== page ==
Institute exhibits concert photographer’s work

Larry Hulst can tell you the best places to hide a 35 mm camera and a lens to get them past concert security.

Most of Hulst’s photos that will be on display starting next week at the Butler Institute of American Art in Youngstown weren’t shot with a photo pass from the front of the stage. They were shot in the middle of the fans with gear he often had to sneak into the venue.

If that meant trying to maintain focus while being jostled in the middle of a raucous crowd, it also meant being there to capture those unexpected moments that occurred long after the photographers who only were allowed to shoot the first three songs were escorted from the venue.

“That gave me the freedom to decide what concerts I wanted to photograph,” Hulst said during a telephone interview from his home in Colorado Springs, Colo.

Hulst got his first camera while in the U.S. Navy while on leave in Okinawa, Japan, during a tour of duty in Vietnam. When he came home to Sacramento, Calif., Hulst would practice framing and capturing images by “taking pictures” with an empty camera to save the cost of film.

His love of music and the work of photographers like Jim Marshall and Lynn Goldsmith encouraged him to start bringing his camera to concerts.

He was in the right place at the right time. Some of the first acts he shot in 1970 were Jimi Hendrix, Janis Joplin and The Doors, and tickets usually cost between $2 and $4.

Hendrix, Joplin and Doors’ frontman Jim Morrison all died within the next year.

Some of his photos ended up running in a college newspaper, where they were seen by Russell Solomon, founder of Tower Records. Solomon offered Hulst a chance to sell photos in front of his store, because he hoped the people buying pictures also would buy albums.

“Depending on whether I had a job or not, some days I did it just (to pay) for that night’s food,” Hulst said. “The same photos at the Butler I was selling on the sidewalk in front of a record store for $3.”

Sometimes he would use his photos and his camera to befriend acts and gain access — “My camera got me into places my money couldn’t,” he said — but just as often he bought a ticket and got his camera in by placing the body down the front of his pants and the lens down a pants leg. He also brought to some shows a friend in a wheelchair, who wouldn’t get searched.

Being 6-foot-5 helped him get unobstructed images while in the crowd, but it also made it difficult to hide from security. After he finished shooting a roll of film, he would give it to someone in the audience to hold for him in case security busted him and confiscated it.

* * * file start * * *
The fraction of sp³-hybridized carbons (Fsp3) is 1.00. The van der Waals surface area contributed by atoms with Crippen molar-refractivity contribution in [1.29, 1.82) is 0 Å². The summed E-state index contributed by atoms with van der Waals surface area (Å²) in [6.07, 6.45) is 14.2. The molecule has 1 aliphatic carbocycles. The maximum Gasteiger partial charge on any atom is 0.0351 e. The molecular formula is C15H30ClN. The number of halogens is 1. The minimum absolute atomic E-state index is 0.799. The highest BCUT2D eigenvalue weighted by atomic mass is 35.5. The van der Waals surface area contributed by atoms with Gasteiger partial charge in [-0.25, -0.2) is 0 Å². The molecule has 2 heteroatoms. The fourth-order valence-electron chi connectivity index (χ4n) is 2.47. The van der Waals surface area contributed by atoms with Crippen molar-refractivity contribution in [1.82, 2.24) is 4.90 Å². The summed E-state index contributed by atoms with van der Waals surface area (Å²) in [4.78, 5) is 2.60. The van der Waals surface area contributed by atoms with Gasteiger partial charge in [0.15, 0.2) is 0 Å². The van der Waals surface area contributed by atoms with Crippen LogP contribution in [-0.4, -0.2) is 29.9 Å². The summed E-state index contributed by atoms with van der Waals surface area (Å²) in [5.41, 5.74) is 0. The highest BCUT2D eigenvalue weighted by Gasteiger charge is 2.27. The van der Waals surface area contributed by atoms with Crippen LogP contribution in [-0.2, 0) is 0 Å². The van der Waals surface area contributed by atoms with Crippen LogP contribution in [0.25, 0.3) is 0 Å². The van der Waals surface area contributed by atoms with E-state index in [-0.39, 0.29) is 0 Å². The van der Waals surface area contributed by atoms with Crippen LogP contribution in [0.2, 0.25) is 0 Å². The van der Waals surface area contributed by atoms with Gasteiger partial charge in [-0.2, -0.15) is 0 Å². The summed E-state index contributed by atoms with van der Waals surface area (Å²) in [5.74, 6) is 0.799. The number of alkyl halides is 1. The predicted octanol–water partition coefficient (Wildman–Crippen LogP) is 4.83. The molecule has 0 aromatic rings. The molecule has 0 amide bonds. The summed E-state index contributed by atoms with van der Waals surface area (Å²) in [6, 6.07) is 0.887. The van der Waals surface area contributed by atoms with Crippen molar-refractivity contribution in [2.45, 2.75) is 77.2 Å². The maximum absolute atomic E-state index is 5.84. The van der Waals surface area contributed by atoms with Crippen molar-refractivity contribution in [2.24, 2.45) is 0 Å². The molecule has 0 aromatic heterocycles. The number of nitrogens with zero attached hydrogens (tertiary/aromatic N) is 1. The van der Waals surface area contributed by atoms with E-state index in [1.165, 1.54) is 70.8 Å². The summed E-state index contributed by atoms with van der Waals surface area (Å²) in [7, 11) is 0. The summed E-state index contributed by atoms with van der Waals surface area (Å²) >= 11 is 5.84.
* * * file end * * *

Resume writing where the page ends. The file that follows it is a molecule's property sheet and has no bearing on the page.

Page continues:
He got caught occasionally, but he said the only time he got kicked out of the show was at a 1984 Van Halen concert.

Hulst continued shooting concerts after he moved to Colorado Springs, Colo., for a job as a photographer for the military and the Department of Defense.

“I was shooting generals in the daytime and rock stars in the night time,” Hulst said. “What is that, psychotic?”

He also had access to the photo processing equipment to develop his concert shots. He began shooting digital for the government in the early ’90s, but he continued to shoot film (and mostly B&W film) at concerts for a while longer.

“It took me a couple years to wean off of film,” Hulst said. “I would still use film if the quality of the digital cameras didn’t drastically improve. Film had a higher resolution than digital except in the last couple years.”

The Butler exhibit, “Front Row Center: Icons of Rock, Blues and Soul,” first was assembled for the Pioneers Museum in Colorado Springs, but his work has been shown in more than 40 galleries and museums.

The show covers 12 genres of music and includes images taken between 1970 and 1995 ranging from Dizzy Gillespie to the Grateful Dead to Lauryn Hill of Fugees. All of the photos are 11 inches by 14 inches and matted for display in 20 x 24 frames.

Hulst eventually turned “pro,” working extensively for Relix magazine, and his images have appeared in Rolling Stone, Guitar Player and Time.

His work also is represented by Getty Images, which has led to his photographs being featured in albums by Led Zeppelin, Bruce Springsteen, Hendrix and others.

Hulst, 74, still likes to go to concerts (Buddy Guy and Widespread Panic are a couple of his favorites), and he still takes photos when he goes. The difference now is he’s not alone. Everyone else in the crowd also has a camera, the one on their cellphone that they usually don’t have to hide from security.

“They’re doing nothing more than what I did when I started out, just recording remembrances,” Hulst said. “I wanted to have something that was my own. I didn’t want to spend $40 on a T-shirt.

“What they’re doing doesn’t bother me. I wouldn’t want to have my camera in my face for an hour and a half. I can’t imagine watching a concert that way … A lot of the time, I’d shoot one full concert on a roll of film. I shot for quality, not quantity.”


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